At the Hazy Moon, we maintain the form of practice given to us by Maezumi Roshi, which combines aspects of Soto and Rinzai Zen as well as traditional Buddhist observances. One’s personal commitment to practice may be expressed in such milestones as Jukai, or precept-taking; Tokudo, which is ordination as a priest; and Shuso Hossen, the ceremony culminating one’s service as Head Trainee or Head Priest during an Ango training period.
Obon is a traditional Japanese Buddhist observance which allows families to honor and feel closer to their loved ones who have died. It’s a time for sharing memories, prayers, rituals of food and drink, nourishment and generosity.
Kinhin is walking meditation. At the Hazy Moon, we perform kinhin in between periods of zazen, or seated meditation. Kinhin is a continuation of practice that also refreshes your legs after sitting and gives you an opportunity to exit and re-enter the zendo if needed. A period of kinhin lasts 10 minutes. It begins with […]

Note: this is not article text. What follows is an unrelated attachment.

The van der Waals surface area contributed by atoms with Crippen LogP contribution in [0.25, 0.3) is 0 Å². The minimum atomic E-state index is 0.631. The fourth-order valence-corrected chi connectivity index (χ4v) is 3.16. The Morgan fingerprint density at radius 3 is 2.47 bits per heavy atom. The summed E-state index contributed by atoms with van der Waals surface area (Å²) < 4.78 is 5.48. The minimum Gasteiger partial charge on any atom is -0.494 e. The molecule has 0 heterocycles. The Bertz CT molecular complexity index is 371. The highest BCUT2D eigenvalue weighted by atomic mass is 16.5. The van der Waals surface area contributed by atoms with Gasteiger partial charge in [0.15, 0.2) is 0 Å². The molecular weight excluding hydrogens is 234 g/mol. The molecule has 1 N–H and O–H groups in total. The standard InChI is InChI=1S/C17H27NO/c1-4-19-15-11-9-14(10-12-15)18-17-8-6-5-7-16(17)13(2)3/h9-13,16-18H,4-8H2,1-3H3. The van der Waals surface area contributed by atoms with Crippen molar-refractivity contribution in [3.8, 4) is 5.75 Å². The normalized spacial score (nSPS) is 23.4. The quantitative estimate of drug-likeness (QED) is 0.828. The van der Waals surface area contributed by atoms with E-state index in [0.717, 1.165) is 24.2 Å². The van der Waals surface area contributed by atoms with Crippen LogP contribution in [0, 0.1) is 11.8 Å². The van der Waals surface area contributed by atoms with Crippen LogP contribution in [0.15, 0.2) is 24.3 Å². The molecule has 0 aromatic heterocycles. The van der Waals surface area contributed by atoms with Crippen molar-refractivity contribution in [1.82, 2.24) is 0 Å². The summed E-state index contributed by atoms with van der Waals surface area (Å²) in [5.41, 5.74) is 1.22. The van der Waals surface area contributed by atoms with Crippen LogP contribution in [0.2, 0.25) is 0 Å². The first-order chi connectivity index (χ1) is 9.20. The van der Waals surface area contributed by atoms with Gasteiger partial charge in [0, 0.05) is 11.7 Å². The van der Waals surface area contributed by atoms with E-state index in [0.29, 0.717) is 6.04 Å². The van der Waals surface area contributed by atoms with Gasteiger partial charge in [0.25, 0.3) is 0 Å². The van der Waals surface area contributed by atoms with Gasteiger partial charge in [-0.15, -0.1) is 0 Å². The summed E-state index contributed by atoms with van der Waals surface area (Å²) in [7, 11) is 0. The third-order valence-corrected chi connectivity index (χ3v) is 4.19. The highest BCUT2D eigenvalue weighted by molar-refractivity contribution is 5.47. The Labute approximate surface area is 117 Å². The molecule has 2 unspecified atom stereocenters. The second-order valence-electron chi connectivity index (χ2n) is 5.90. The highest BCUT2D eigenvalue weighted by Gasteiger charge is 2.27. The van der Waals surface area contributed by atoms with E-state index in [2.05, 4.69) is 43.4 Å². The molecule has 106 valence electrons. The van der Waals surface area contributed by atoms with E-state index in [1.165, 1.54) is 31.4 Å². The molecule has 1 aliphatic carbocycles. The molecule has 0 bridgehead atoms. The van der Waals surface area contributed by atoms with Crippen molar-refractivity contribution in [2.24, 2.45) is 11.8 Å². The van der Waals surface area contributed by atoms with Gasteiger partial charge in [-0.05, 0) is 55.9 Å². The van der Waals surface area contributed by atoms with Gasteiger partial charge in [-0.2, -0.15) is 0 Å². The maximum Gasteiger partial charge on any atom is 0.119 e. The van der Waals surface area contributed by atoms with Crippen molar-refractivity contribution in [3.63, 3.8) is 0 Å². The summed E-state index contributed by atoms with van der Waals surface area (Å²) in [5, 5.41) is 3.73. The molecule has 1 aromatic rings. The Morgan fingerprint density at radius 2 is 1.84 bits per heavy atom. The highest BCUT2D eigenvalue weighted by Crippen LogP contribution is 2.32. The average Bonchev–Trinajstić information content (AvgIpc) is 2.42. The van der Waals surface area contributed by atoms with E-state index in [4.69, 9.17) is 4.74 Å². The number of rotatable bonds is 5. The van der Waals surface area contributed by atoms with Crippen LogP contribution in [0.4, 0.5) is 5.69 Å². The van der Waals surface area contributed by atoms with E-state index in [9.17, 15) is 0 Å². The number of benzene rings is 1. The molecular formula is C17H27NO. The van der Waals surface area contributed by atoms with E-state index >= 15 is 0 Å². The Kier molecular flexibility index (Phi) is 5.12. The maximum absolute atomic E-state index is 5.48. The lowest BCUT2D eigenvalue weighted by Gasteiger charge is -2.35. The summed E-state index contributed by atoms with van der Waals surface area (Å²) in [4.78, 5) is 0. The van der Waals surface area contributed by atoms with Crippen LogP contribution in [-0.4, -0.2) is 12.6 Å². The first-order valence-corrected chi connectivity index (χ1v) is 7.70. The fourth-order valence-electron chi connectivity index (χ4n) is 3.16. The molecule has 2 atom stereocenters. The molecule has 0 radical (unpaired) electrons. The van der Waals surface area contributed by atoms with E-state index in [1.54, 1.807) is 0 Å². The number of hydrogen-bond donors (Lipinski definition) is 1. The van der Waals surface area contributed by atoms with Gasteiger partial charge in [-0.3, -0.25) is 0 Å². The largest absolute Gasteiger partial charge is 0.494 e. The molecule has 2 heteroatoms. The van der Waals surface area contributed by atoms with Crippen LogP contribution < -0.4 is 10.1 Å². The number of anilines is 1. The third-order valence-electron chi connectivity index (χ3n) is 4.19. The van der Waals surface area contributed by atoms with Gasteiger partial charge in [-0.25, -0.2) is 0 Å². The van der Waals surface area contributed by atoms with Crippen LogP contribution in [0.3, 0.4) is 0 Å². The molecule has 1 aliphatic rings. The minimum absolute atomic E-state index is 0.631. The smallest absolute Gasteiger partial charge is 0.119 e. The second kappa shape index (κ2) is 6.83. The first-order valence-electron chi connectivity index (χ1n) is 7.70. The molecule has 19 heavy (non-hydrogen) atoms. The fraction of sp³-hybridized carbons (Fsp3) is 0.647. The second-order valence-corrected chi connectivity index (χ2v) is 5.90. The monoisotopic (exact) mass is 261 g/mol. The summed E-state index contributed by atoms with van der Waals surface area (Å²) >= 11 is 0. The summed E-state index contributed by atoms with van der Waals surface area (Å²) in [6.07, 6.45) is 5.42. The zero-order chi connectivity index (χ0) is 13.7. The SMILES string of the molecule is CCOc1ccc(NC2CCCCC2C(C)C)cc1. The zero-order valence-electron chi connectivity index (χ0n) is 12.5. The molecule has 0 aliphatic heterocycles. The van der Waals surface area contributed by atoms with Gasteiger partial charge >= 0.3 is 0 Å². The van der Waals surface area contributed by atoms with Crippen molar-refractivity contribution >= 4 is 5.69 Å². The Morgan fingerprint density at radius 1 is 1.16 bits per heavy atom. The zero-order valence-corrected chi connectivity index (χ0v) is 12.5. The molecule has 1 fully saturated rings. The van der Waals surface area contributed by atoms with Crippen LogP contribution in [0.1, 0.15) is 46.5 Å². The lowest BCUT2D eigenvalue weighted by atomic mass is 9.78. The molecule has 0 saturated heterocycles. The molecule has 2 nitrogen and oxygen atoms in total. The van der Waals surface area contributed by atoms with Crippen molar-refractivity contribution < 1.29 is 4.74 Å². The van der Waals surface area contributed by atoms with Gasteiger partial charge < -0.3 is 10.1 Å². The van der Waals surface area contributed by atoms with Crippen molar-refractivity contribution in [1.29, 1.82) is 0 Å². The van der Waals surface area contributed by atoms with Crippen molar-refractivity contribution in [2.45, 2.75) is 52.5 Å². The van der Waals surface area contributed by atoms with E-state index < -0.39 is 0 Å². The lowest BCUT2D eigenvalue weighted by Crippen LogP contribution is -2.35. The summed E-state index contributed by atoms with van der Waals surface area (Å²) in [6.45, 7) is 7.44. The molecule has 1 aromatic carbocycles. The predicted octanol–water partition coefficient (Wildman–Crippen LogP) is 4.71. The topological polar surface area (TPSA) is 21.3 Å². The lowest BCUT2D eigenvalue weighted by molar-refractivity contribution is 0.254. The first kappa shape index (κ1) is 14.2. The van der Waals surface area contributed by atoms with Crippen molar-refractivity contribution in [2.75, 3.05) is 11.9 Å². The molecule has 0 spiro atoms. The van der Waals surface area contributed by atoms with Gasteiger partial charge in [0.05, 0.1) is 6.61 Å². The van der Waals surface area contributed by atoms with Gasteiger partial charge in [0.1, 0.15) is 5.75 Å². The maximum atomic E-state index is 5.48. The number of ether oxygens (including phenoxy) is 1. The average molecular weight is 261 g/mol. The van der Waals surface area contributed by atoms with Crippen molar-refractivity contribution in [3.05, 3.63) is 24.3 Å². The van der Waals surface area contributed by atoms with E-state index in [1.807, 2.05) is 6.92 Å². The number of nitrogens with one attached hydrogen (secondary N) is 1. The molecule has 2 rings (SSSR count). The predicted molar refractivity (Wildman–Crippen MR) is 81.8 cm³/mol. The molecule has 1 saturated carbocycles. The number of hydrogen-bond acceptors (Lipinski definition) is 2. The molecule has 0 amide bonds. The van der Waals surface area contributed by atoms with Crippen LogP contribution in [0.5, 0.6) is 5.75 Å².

Tokudo is the ceremony that marks a practitioner’s ordination as a Zen priest. To enter the priesthood means to commit oneself forever to the service of others. The Buddha ordained those who expressed a sincere commitment to the dharma. They chose to leave their homes to find a way out of suffering. At the Hazy Moon, […]
The precepts are central to all Buddhist traditions. In our Japanese lineage the precept-taking ceremony is called Jukai. In taking the precepts you formally become a Buddhist and a bond is developed between student and teacher. Those who wish to take Jukai begin by sewing or purchasing a Rakusu. The Rakusu is a rectangle of cloth […]
The word oryoki can be translated as “that which contains just enough.” In a more general sense it refers to the ritual use of nested eating bowls during Zen meditation retreats. Oryoki meals are simple but precise in detail and flow – from chanting together to placement of utensils, being served, and finally to washing […]